Research has shown that it has a positive inuence on health and longevity by
. Cold adaptation offers a huge advantage
in many different aspects of medicine, not only for obesity and diabetes, but for
performance and longevity as well.
changing gene expression and fat cells
Acute cold exposure will stimulate the vagus nerve. Your sympathetic system
(ght or ight) decreases when your body adjusts to cold, while your
parasympathetic system (rest and digest) increases. There’s actually a physiologic
change that occurs that increases testosterone, growth hormone, and metabolic

CT ignites your body’s natural healing powers by providing long-lasting
changes to the immune, lymphatic, circulatory, and digestive systems and
generally enhances overall quality of life–all while leaving you feeling relaxed and

Do not start by jumping into a cold tub right away. You will torture yourself and
leave behind a very unpleasant memory. It is important to “cold adapt” rst. I
began by simply dunking my face into ice cold water. Later I upped my exposure
by taking cold showers for 30 seconds, then slowly increased the time. I also live in
a cold climate, so for a good 6 months of the year I can take advantage of a nearby
lake to help stimulate cold thermogenesis. to
start your path to cold adaptation (timing, duration, temperature, food, and other

Here are some useful CT protocols

Exercise 2 Start by taking cold shower for 30 seconds at time every day as your
body adapts to the ritual extend this longer periods and after heavy exercise go
gradually colder



Gut health . One of the simplest things you
can do to promote it is to . Drinking lots of cool water (8, 9, 10 glasses a
day), will stimulate the vagus nerve in your gut.
is directly correlated to immune health
drink water are the “modulators of the microbiota”–they can improve the feedback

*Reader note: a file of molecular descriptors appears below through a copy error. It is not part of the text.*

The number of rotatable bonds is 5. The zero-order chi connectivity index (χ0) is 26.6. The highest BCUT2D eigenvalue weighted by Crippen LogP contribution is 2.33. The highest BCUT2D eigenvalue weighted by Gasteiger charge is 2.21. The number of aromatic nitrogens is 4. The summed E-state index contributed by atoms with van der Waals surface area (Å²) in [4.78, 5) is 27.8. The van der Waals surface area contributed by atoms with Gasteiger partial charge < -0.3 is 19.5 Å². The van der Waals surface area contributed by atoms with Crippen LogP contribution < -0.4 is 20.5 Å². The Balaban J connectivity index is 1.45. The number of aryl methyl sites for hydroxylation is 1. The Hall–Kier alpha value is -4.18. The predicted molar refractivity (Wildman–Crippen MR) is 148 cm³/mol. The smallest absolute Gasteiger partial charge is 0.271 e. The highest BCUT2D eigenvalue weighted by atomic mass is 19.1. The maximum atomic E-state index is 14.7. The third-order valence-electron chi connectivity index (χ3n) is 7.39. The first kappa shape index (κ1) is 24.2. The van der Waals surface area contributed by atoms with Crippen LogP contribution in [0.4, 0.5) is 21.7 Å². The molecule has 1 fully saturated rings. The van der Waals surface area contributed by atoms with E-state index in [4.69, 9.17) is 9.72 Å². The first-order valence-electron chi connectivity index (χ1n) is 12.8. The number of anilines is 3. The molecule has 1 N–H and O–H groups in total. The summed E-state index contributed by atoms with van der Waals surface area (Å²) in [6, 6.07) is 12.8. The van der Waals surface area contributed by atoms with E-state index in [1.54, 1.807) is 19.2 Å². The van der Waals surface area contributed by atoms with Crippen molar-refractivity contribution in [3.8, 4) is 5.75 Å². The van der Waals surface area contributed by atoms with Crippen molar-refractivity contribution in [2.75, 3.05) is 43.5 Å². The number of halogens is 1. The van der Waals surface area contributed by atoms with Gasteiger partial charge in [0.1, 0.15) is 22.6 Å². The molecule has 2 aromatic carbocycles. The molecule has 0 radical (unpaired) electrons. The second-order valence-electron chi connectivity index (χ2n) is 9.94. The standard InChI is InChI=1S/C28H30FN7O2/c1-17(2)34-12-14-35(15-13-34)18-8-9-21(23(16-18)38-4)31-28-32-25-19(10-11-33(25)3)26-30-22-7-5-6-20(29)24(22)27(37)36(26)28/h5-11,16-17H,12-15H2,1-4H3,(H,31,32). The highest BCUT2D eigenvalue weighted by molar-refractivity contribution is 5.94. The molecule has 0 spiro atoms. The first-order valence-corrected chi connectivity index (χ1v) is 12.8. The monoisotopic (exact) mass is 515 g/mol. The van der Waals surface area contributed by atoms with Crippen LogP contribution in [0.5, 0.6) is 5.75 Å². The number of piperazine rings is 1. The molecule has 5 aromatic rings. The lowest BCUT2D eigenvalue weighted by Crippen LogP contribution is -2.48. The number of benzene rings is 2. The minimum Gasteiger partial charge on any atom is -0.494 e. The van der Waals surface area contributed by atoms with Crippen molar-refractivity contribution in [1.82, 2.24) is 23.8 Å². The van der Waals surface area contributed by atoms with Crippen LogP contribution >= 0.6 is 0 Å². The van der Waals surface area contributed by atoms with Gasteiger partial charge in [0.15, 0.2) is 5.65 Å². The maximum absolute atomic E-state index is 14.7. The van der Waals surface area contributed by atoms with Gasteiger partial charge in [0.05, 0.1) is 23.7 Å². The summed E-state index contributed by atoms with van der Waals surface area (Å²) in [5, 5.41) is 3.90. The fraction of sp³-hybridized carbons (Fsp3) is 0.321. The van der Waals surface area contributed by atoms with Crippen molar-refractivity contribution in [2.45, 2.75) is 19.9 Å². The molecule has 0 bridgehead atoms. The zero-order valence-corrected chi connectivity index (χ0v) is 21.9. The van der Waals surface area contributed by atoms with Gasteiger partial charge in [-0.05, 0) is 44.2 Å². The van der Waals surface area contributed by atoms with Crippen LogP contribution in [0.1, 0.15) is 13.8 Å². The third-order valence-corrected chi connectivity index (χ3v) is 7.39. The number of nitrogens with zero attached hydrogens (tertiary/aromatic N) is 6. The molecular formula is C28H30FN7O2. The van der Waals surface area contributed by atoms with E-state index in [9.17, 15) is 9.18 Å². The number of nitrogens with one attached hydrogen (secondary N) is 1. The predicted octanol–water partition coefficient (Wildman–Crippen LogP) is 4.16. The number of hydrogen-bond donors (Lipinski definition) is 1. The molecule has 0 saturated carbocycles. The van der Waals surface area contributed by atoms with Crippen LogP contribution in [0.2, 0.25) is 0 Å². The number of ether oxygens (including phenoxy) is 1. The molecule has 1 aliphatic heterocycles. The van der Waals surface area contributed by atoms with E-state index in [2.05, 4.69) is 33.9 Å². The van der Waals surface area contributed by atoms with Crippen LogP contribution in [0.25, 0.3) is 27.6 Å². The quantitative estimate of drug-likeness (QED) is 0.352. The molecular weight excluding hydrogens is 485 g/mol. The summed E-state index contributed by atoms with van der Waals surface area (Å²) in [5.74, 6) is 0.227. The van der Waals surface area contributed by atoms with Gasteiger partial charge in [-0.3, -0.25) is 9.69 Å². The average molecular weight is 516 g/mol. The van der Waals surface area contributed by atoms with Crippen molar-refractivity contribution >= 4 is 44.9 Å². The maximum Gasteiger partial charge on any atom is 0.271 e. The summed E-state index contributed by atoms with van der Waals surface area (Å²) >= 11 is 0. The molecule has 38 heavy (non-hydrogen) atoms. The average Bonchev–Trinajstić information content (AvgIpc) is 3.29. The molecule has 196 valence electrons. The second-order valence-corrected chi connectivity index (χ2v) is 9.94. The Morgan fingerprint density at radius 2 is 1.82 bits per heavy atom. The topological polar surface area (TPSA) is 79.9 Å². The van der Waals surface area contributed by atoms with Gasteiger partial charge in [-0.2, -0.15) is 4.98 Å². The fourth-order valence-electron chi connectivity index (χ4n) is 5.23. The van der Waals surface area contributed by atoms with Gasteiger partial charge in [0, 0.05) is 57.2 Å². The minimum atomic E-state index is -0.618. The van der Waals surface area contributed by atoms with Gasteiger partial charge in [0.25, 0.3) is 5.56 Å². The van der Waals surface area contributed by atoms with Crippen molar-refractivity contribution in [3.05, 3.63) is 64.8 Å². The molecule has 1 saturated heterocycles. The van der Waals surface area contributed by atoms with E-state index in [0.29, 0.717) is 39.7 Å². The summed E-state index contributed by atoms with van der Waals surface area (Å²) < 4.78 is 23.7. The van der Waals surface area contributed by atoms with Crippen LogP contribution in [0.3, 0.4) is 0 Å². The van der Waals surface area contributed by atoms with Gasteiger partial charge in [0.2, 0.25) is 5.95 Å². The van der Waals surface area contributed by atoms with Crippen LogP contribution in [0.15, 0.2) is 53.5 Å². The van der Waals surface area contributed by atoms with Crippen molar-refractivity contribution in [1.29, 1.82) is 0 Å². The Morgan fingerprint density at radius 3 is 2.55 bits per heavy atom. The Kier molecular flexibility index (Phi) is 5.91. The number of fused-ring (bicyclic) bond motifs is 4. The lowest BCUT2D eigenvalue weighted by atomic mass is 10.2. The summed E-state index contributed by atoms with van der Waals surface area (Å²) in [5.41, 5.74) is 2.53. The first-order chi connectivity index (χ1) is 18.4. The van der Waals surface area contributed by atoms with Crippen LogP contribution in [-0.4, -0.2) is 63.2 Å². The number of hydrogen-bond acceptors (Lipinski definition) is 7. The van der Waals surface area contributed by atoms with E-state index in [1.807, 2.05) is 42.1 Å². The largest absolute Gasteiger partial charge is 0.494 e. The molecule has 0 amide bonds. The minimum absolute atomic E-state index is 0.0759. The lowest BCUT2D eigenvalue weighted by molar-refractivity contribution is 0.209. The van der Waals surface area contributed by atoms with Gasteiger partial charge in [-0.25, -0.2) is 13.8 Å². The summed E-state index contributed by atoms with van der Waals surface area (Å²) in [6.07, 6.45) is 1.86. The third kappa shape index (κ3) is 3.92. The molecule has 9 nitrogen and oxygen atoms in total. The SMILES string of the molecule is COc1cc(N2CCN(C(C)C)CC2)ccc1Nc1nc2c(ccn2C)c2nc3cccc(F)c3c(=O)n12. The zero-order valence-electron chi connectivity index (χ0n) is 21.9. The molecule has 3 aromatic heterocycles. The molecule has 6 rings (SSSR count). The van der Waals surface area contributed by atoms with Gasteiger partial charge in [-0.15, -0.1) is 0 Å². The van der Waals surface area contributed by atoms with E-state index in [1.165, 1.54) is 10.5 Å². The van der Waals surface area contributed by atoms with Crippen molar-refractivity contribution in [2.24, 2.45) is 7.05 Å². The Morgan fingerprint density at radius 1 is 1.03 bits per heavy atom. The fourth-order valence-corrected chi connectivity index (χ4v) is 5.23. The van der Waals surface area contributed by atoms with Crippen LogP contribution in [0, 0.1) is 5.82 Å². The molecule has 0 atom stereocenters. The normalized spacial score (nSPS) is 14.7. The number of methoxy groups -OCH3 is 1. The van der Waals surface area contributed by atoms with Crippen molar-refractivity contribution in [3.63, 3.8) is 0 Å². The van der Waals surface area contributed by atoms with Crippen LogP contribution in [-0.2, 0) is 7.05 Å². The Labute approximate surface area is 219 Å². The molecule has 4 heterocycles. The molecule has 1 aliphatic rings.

loop of the vagus nerve and the gut/brain axis. Probiotic bacteria strains such as

LRhamnosus have been shown in studies to have
(which are calming to the parasympathetic nervous
system and are mediated by the vagus nerve).
antidepressant-like effects and
inuence GABA receptors showed that it can have up to 10 million
CFU of viable lactic acid bacteria per gram when you eat it, a seemingly delicious
way to get beneficial bacteria! Bidobacterium longum (found in yogurt) is
another important bacteria that reduces anxiety by acting through the vagus
nerve via the gut.

improve gut health.

A study on Parmigiano Reggiano cheese
this great resource on friendly bacteria
is also a known contributor to a healthy gut. It’s been shown to strengthen
the immune system by giving your body the chance to rest and recover (since it’s
not busy digesting food or defending against inammatory agents in food). This
state of rest can be especially helpful for taming autoimmunity (i.e., misdirected
immune responses that occur when the immune system goes awry and attacks
the body itself) and improves neurological responses.


You might notice in your WHOOP data that when you stop eating 3-4 hours prior
to bed and your sleep need is met (essentially creating a 12-hour “fast”), you will
see a higher HRV (assuming your training and recovery are in proportion).
Digestion is a parasympathetic activity, so it competes with recovery resource
allocation. Therefore, periods of not eating can be benecial as all resources can go
toward recovery and rejuvenation.